Who says golf's for the elite? Cheap clubs go a long way, golfer says | South China Morning Post
  • Tue
  • Jan 27, 2015
  • Updated: 10:49pm
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Who says golf's for the elite? Cheap clubs go a long way, golfer says

PUBLISHED : Tuesday, 07 January, 2014, 3:14am
UPDATED : Tuesday, 07 January, 2014, 5:10am
 

Golf is not a sport just for the privileged, the Hong Kong Golf Club president says in a proud recollection of "hole-in-one" achievements he made using a "cheap" club.

Marvin Cheung Kin-tung once counted among the teammates of world No 1 Tiger Woods in a pro-am golf competition in Shanghai a few years ago.

He often practised with cheap clubs, the 66-year-old experienced amateur golfer said, but had scored a hole-in-one five times.

"If one thinks an expensive club will help him play better, he is wrong," he said. "The key is to be attentive. You have no time to enjoy the beautiful scenery."

Cheung started playing in his 20s, when he was nominated as a club member by his boss at a big accounting firm. "My first club cost below a hundred dollars and was bought on discount at a department store."

He achieved his latest hole-in-one in 2010 with a cheap club, he said.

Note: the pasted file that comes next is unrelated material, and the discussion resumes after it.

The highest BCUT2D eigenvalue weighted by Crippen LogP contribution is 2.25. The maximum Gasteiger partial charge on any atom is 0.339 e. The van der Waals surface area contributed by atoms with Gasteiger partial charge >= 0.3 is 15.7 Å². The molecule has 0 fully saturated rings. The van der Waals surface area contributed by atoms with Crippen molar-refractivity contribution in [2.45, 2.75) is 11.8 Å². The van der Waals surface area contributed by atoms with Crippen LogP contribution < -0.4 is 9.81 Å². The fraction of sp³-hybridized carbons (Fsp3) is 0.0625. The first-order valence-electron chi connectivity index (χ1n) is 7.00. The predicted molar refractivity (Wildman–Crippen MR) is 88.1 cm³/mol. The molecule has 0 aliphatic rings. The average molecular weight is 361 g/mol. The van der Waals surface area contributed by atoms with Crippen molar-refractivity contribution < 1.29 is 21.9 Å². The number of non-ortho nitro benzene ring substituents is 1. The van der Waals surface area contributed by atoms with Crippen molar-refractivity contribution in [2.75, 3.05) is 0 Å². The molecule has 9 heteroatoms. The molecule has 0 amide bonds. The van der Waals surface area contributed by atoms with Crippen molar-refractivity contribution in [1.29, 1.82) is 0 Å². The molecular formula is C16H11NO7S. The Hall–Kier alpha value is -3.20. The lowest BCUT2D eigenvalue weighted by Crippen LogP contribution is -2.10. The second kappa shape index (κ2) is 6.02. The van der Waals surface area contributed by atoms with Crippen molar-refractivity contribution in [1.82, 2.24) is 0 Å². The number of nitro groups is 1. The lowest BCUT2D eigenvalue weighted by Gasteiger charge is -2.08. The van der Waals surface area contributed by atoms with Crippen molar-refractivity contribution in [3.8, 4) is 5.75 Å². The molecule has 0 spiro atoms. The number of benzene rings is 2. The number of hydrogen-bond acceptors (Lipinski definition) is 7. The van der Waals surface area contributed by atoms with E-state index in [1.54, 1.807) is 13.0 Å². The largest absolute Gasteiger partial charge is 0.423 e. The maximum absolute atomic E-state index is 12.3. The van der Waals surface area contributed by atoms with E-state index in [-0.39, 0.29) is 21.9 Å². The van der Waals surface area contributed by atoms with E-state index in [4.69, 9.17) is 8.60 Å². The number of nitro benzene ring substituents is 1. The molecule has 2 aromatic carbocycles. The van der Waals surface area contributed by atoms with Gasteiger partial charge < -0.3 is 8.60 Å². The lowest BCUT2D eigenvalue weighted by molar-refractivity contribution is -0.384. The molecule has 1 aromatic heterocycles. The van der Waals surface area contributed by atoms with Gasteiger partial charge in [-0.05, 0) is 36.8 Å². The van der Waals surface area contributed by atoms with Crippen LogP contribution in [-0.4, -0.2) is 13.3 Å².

"The club was stored in my friend's garage in Scotland. I was disappointed when my friend told me it had been stolen by a burglar. But a few hours later it was recovered by the police. It was so cheap that even a thief didn't want it," he laughed.

"The activity doesn't cost you much except the transport fee. There's free water available in the club. I didn't hire a caddie when I was young. I can play two rounds, 36 holes, all alone."

First attracted by a golf programme on television, Cheung said he fell in love with the sport because it was played on spacious land in a crowded city. He said membership fees at the time were not unaffordable - similar to the charges of a tennis club.

He refuted public criticism that the club was too exclusive: "It opens to visitors on weekdays. We have to reserve the weekends for members because of the limited capacity of the courses. We also open a course to indigenous villagers living nearby for free, as long as they register."

Visitors played more than 32,000 rounds on the three Fanling courses in 2012, the club said.

But the courses were not designed for beginners, he said. Each player must have obtained a handicap certificate.

The club welcomes non-member Hongkongers on weekdays at HK$1,200 per round in the first year and HK$500 if they play after 3pm. The greens fee rises to HK$2,000 and HK$1,000, respectively, after 12 rounds.

 

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